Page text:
Without any kind of plan or blueprint, Sarah hired workers to add on to the home 24 hours a day, 7 days a week, for the 38 years she lived there—and the results were impressive: San Jose’s Winchester Mystery House occupies a sprawling 4.5-acre landscape and features a labyrinth of rooms. She designed a house filled with truly bizarre architectural additions, including skylights that cut into the floors above, indoor balconies, doors that open into walls, and other oddities. It’s said that the closest Sarah ever came to creating a plan was drawing designs on the backs of napkins that she would hand over to workers, only to remove or reshape them within the same week. (It’s also rumored that she never slept in the same room twice.) Work only stopped when she died in 1922.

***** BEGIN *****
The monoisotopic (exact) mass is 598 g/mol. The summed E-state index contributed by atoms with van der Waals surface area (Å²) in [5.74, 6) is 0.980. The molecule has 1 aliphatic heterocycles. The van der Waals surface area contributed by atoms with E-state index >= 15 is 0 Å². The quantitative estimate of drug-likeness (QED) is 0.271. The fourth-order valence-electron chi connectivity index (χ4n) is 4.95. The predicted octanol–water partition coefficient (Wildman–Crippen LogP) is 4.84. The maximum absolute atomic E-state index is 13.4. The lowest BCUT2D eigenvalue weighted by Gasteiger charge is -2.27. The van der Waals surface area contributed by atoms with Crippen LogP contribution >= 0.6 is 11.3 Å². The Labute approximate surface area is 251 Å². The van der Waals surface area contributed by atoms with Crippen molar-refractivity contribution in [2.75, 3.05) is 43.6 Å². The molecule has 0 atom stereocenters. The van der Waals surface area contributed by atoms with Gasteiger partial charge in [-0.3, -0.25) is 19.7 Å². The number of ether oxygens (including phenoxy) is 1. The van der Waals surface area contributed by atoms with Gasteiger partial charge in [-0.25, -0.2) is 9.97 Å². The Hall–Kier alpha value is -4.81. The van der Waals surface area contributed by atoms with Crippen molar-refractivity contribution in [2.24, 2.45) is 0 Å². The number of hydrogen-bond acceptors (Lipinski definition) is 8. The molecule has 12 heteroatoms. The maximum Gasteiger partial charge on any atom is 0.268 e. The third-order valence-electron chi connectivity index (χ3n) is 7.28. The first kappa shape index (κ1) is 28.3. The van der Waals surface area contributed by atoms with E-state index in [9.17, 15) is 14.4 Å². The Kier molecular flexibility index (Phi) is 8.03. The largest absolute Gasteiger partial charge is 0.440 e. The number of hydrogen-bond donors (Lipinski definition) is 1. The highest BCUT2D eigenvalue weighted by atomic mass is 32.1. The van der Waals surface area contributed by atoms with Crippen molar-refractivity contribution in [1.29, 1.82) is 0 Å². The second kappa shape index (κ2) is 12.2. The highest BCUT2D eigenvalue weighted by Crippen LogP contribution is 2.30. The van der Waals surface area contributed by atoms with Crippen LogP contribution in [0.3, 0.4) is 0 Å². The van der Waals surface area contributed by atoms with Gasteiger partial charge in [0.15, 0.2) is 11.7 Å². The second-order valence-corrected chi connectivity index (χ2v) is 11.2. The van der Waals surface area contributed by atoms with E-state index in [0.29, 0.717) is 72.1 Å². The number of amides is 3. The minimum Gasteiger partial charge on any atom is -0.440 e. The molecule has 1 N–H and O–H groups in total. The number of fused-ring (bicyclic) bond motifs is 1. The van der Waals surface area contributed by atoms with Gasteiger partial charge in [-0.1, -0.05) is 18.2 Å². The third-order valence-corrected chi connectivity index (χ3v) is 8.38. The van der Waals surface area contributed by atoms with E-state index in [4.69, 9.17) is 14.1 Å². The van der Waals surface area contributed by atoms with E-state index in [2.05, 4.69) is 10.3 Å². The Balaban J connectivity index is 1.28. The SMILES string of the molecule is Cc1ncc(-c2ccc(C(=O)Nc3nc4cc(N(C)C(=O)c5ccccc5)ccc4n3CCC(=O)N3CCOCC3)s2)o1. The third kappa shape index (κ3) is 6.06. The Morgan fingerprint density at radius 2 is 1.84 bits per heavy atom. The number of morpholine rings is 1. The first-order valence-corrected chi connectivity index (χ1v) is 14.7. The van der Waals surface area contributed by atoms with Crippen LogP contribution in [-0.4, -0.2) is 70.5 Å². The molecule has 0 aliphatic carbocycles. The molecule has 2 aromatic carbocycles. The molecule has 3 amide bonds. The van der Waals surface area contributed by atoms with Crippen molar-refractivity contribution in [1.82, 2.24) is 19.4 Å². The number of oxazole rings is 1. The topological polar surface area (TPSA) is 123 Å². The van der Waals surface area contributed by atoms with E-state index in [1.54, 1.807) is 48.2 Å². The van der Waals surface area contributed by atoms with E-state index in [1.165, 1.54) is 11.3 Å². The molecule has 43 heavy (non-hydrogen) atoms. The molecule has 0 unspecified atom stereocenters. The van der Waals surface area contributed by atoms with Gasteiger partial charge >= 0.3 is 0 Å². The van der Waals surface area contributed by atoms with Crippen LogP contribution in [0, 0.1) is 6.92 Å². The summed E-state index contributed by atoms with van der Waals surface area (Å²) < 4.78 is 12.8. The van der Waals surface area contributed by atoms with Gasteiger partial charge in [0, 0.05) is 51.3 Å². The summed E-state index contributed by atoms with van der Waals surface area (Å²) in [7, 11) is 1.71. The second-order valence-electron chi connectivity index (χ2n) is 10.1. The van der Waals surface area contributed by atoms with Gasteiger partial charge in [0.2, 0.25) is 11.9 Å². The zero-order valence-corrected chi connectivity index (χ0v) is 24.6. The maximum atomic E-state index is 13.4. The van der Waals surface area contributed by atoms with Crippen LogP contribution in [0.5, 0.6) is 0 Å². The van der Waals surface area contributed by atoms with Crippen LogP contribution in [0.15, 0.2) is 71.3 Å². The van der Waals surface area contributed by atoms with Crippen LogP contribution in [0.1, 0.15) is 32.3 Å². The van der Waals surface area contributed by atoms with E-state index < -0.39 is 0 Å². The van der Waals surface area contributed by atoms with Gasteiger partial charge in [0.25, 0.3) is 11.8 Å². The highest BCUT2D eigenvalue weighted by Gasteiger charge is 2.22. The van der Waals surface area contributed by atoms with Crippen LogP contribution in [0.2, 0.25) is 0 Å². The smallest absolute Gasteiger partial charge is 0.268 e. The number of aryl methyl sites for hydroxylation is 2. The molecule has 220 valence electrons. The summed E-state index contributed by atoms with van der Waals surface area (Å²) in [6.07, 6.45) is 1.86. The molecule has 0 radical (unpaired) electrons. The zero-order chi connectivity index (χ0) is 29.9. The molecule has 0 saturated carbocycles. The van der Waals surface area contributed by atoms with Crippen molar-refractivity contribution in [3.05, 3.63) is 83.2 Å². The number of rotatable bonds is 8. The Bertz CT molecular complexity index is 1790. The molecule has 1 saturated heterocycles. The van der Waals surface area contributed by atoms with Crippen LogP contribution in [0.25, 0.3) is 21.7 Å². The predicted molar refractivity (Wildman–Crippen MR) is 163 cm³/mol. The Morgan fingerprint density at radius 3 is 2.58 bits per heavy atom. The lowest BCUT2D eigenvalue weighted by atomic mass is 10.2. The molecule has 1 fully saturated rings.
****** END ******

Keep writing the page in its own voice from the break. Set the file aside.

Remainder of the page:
While some of the changes Sarah desired were strange, others were extraordinary. An avid gardener, she constructed a conservatory with an indoor irrigation system, one where plants could be watered at multiple levels. The conservatory also had a steam-driven, forced-air heating system, indoor plumbing, and heated water in a personal shower. Equally awe-inspiring is the interior of the mansion, which is adorned with gold and silver accents and shimmering chandeliers. Much of it is made with California redwood, though stained with a different color and grain (the lady of the house never liked the look of the redwood).
While the usual hour-long tour isn’t currently available due to the pandemic, the Winchester Mystery House is offering 40-minute virtual tours, so you can learn more about the California historical landmark’s fascinating past. The only thing you could miss out on during a virtual tour versus an in-person tour is witnessing the incidences of hauntings and spirits throughout—employees have reported strange sounds, crying, icy chills and self-turning door knobs.
What do you think about the Winchester House, and would you dare to visit? Let us know in the comments below.